WEST PALM BEACH, Fla., Aug. 6 /PRNewswire/ -- Florida Crystals has supported and continues to support true Everglades restoration. We recognize that restoration of the Everglades is critical for long-term sustainable agriculture in South Florida.
As an advocate for true Everglades restoration, we were compelled to challenge, along with the Miccosukee Tribe of Indians, the proposed bond validation to finance the acquisition of U.S. Sugar lands, because it is a gross misuse of public funds and a departure from the Everglades restoration plan the state and federal governments and all other interested stakeholders, including farmers, have been working toward for more than a decade. The proposed deal is a substantial road block to the implementation of projects that would have a meaningful impact on restoration.
The District's proposed acquisition will essentially divert all available funding to a land purchase without a purpose. District witnesses admitted in Court that, after incurring the purchase debt, the District will have no financial ability to do anything with the land.
Many proponents of this deal have claimed it will benefit water supply, estuary relief and water quality, but the District's Executive Director admitted under cross examination that none of these benefits will result naturally from this land purchase. All would require the planning, construction, operation and maintenance of massive public infrastructure that the District has no ability to undertake and no plan to build or finance. The land purchase, therefore, serves no purpose except to terminate or indefinitely postpone decades of planned projects that could provide meaningful restoration.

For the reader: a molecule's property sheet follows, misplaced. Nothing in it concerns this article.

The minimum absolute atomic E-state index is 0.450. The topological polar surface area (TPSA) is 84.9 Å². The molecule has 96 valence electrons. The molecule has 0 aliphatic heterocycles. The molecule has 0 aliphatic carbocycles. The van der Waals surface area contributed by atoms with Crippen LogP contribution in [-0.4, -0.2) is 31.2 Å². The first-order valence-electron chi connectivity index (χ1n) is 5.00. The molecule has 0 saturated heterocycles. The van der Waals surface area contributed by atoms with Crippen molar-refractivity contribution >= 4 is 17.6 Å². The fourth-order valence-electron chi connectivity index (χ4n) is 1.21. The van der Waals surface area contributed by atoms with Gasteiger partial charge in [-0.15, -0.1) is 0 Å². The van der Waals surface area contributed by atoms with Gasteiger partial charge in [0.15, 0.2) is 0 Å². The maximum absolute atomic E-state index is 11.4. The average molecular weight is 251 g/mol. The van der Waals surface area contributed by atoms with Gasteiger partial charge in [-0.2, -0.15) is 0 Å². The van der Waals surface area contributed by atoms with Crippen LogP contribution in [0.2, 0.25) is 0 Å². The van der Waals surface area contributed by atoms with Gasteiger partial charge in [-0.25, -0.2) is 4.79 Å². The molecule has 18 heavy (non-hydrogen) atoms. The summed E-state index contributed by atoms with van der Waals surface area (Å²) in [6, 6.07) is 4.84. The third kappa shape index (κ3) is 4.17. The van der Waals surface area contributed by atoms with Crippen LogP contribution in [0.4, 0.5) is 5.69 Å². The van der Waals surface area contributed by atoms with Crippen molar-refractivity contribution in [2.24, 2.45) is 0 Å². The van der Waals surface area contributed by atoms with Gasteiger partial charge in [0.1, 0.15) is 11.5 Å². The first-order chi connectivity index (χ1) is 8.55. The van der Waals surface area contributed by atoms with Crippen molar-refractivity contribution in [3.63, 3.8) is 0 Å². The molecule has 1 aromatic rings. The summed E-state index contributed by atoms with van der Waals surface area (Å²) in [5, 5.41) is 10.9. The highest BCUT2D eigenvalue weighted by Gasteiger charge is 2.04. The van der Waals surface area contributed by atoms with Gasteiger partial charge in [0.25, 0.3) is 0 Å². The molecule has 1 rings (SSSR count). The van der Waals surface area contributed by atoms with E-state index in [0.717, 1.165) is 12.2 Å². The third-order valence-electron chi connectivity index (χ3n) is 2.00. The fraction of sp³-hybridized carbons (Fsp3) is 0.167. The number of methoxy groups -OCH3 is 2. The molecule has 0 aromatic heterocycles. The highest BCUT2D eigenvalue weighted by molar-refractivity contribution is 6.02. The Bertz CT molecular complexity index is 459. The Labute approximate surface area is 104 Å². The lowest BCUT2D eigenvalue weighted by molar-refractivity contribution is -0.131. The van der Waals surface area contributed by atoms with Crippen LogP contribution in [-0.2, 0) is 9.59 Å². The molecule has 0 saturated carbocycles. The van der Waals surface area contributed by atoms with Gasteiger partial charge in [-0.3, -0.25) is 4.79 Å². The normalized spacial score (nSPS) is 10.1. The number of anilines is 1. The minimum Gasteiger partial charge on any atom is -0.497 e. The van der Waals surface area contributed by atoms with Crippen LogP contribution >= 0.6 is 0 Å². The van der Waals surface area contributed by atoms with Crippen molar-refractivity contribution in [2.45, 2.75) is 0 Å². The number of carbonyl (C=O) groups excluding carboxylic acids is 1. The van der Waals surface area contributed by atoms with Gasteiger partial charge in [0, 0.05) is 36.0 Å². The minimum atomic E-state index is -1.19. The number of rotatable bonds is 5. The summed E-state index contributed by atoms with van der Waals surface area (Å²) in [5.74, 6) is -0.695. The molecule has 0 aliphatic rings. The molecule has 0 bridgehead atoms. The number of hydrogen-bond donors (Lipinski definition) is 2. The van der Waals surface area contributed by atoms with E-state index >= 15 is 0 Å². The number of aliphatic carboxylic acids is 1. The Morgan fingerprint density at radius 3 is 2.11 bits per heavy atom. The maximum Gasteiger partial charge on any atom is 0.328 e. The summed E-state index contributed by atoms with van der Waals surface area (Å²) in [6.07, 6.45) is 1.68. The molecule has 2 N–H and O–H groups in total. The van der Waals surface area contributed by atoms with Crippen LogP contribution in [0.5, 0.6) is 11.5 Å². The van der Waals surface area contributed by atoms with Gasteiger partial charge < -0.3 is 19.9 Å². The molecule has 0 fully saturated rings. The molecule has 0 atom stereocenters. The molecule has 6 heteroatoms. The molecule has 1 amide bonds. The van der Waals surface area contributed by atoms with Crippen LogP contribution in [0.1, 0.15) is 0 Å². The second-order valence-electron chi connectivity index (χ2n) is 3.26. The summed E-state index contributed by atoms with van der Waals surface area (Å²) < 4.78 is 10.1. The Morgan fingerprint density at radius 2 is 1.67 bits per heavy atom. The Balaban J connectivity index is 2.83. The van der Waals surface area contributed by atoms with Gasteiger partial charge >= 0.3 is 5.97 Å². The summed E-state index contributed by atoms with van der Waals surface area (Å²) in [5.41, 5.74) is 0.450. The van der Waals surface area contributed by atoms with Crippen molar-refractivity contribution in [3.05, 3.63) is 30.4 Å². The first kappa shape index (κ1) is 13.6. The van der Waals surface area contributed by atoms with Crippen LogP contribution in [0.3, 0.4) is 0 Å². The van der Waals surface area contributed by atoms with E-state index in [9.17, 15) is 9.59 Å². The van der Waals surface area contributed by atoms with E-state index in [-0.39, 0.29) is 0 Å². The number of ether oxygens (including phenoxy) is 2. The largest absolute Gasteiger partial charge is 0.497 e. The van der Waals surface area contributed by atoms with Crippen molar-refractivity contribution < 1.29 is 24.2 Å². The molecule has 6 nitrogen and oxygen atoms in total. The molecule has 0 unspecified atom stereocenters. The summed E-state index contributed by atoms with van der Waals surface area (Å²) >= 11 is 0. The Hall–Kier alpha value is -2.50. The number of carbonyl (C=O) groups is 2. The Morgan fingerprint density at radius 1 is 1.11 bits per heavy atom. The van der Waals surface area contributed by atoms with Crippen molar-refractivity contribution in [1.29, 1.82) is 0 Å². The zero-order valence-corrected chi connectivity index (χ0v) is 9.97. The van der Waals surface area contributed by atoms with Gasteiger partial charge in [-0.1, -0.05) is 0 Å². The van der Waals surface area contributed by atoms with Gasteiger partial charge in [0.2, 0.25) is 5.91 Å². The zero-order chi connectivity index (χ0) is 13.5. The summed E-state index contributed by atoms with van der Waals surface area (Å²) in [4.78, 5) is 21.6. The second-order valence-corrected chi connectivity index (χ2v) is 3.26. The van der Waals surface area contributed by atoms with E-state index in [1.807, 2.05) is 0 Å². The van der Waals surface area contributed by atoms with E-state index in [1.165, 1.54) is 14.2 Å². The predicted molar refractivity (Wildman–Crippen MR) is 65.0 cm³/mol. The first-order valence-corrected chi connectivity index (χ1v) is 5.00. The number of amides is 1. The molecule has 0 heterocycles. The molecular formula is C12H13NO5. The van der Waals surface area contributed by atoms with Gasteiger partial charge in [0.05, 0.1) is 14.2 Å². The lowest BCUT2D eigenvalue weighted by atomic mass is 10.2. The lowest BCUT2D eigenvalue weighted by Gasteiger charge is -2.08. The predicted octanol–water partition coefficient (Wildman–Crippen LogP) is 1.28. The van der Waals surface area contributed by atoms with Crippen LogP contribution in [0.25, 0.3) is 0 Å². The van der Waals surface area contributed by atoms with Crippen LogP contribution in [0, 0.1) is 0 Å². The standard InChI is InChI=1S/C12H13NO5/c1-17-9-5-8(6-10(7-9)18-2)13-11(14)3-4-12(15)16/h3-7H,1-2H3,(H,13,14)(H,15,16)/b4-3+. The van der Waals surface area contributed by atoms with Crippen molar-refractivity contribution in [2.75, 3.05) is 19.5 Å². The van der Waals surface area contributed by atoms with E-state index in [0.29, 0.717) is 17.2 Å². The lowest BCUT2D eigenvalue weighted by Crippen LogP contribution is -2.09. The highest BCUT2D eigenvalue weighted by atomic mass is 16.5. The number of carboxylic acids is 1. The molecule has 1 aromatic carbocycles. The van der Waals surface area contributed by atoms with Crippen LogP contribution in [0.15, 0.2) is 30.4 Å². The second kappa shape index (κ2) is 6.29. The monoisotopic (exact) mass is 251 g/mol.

Florida Crystals has participated fully and exhaustively in the District's public planning process for Everglades restoration. Florida Crystals has publicly proposed alternatives that would require far less land, have a fraction of the total cost and provide better benefits to both the Everglades and to Lake Okeechobee, which is suffering from severe nutrient enrichment problems from northern basins.
We are hopeful that, regardless of the outcome of the current court proceedings, the District will go back to the drawing board to craft a realistic and fiscally prudent plan that can actually be implemented and provide real benefits.
Contact: Joseph Klock, Jr. - 305.476.7100 Gaston Cantens - 561.248.1953
SOURCE Florida Crystals Corporation